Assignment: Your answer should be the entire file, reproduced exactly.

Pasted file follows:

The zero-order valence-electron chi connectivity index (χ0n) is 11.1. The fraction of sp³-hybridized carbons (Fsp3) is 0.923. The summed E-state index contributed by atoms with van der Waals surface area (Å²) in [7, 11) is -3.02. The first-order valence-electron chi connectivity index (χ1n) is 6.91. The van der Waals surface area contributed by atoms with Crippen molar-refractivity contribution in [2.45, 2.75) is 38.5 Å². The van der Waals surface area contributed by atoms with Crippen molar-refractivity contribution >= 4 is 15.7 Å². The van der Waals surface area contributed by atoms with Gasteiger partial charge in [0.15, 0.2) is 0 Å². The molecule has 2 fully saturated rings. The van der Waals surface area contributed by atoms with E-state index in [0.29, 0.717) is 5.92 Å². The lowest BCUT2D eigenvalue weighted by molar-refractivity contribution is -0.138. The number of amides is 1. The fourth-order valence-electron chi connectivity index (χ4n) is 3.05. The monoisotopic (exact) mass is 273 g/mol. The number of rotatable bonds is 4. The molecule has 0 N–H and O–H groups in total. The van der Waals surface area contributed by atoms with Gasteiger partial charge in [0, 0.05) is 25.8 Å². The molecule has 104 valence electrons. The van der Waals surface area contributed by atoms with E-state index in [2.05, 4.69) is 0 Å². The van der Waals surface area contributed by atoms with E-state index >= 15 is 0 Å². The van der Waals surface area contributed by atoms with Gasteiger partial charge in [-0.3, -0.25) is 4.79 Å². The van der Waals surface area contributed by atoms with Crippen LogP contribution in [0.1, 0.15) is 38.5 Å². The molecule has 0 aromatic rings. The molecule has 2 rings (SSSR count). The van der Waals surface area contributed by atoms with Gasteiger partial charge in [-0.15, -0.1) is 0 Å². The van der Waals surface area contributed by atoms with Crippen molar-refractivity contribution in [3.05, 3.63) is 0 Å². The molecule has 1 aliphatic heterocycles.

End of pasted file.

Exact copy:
The zero-order valence-electron chi connectivity index (χ0n) is 11.1. The fraction of sp³-hybridized carbons (Fsp3) is 0.923. The summed E-state index contributed by atoms with van der Waals surface area (Å²) in [7, 11) is -3.02. The first-order valence-electron chi connectivity index (χ1n) is 6.91. The van der Waals surface area contributed by atoms with Crippen molar-refractivity contribution in [2.45, 2.75) is 38.5 Å². The van der Waals surface area contributed by atoms with Crippen molar-refractivity contribution >= 4 is 15.7 Å². The van der Waals surface area contributed by atoms with Gasteiger partial charge in [0.15, 0.2) is 0 Å². The molecule has 2 fully saturated rings. The van der Waals surface area contributed by atoms with E-state index in [0.29, 0.717) is 5.92 Å². The lowest BCUT2D eigenvalue weighted by molar-refractivity contribution is -0.138. The number of amides is 1. The fourth-order valence-electron chi connectivity index (χ4n) is 3.05. The monoisotopic (exact) mass is 273 g/mol. The number of rotatable bonds is 4. The molecule has 0 N–H and O–H groups in total. The van der Waals surface area contributed by atoms with Gasteiger partial charge in [0, 0.05) is 25.8 Å². The molecule has 104 valence electrons. The van der Waals surface area contributed by atoms with E-state index in [2.05, 4.69) is 0 Å². The van der Waals surface area contributed by atoms with E-state index >= 15 is 0 Å². The van der Waals surface area contributed by atoms with Gasteiger partial charge in [-0.3, -0.25) is 4.79 Å². The van der Waals surface area contributed by atoms with Crippen LogP contribution in [0.1, 0.15) is 38.5 Å². The molecule has 0 aromatic rings. The molecule has 2 rings (SSSR count). The van der Waals surface area contributed by atoms with Gasteiger partial charge in [-0.15, -0.1) is 0 Å². The van der Waals surface area contributed by atoms with Crippen molar-refractivity contribution in [3.05, 3.63) is 0 Å². The molecule has 1 aliphatic heterocycles.